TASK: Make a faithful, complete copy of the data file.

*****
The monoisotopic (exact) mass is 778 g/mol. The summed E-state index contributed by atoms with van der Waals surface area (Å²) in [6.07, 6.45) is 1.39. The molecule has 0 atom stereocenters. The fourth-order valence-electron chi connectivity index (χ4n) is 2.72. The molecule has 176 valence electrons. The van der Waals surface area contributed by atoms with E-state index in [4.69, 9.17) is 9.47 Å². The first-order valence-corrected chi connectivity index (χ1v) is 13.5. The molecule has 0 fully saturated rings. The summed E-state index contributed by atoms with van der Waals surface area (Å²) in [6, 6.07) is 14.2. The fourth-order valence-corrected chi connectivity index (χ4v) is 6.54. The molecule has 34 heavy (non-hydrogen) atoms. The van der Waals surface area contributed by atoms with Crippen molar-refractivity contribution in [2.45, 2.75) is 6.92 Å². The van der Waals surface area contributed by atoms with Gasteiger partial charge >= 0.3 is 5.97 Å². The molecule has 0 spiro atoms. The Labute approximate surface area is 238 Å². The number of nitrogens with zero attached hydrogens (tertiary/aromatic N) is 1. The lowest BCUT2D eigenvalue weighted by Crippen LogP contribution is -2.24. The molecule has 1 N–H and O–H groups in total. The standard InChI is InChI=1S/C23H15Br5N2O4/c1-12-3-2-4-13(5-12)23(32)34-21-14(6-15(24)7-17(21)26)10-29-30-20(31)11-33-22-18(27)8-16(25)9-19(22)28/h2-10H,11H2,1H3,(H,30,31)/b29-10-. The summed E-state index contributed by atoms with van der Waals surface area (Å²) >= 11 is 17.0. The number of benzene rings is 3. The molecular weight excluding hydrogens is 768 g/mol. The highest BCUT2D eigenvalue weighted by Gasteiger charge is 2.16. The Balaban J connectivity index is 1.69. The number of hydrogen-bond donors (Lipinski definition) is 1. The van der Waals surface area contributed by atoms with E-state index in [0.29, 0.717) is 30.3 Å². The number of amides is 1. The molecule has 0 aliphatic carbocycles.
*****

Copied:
The monoisotopic (exact) mass is 778 g/mol. The summed E-state index contributed by atoms with van der Waals surface area (Å²) in [6.07, 6.45) is 1.39. The molecule has 0 atom stereocenters. The fourth-order valence-electron chi connectivity index (χ4n) is 2.72. The molecule has 176 valence electrons. The van der Waals surface area contributed by atoms with E-state index in [4.69, 9.17) is 9.47 Å². The first-order valence-corrected chi connectivity index (χ1v) is 13.5. The molecule has 0 fully saturated rings. The summed E-state index contributed by atoms with van der Waals surface area (Å²) in [6, 6.07) is 14.2. The fourth-order valence-corrected chi connectivity index (χ4v) is 6.54. The molecule has 34 heavy (non-hydrogen) atoms. The van der Waals surface area contributed by atoms with Crippen molar-refractivity contribution in [2.45, 2.75) is 6.92 Å². The van der Waals surface area contributed by atoms with Gasteiger partial charge >= 0.3 is 5.97 Å². The molecule has 0 spiro atoms. The Labute approximate surface area is 238 Å². The number of nitrogens with zero attached hydrogens (tertiary/aromatic N) is 1. The lowest BCUT2D eigenvalue weighted by Crippen LogP contribution is -2.24. The molecule has 1 N–H and O–H groups in total. The standard InChI is InChI=1S/C23H15Br5N2O4/c1-12-3-2-4-13(5-12)23(32)34-21-14(6-15(24)7-17(21)26)10-29-30-20(31)11-33-22-18(27)8-16(25)9-19(22)28/h2-10H,11H2,1H3,(H,30,31)/b29-10-. The summed E-state index contributed by atoms with van der Waals surface area (Å²) >= 11 is 17.0. The number of benzene rings is 3. The molecular weight excluding hydrogens is 768 g/mol. The highest BCUT2D eigenvalue weighted by Gasteiger charge is 2.16. The Balaban J connectivity index is 1.69. The number of hydrogen-bond donors (Lipinski definition) is 1. The van der Waals surface area contributed by atoms with E-state index in [0.29, 0.717) is 30.3 Å². The number of amides is 1. The molecule has 0 aliphatic carbocycles.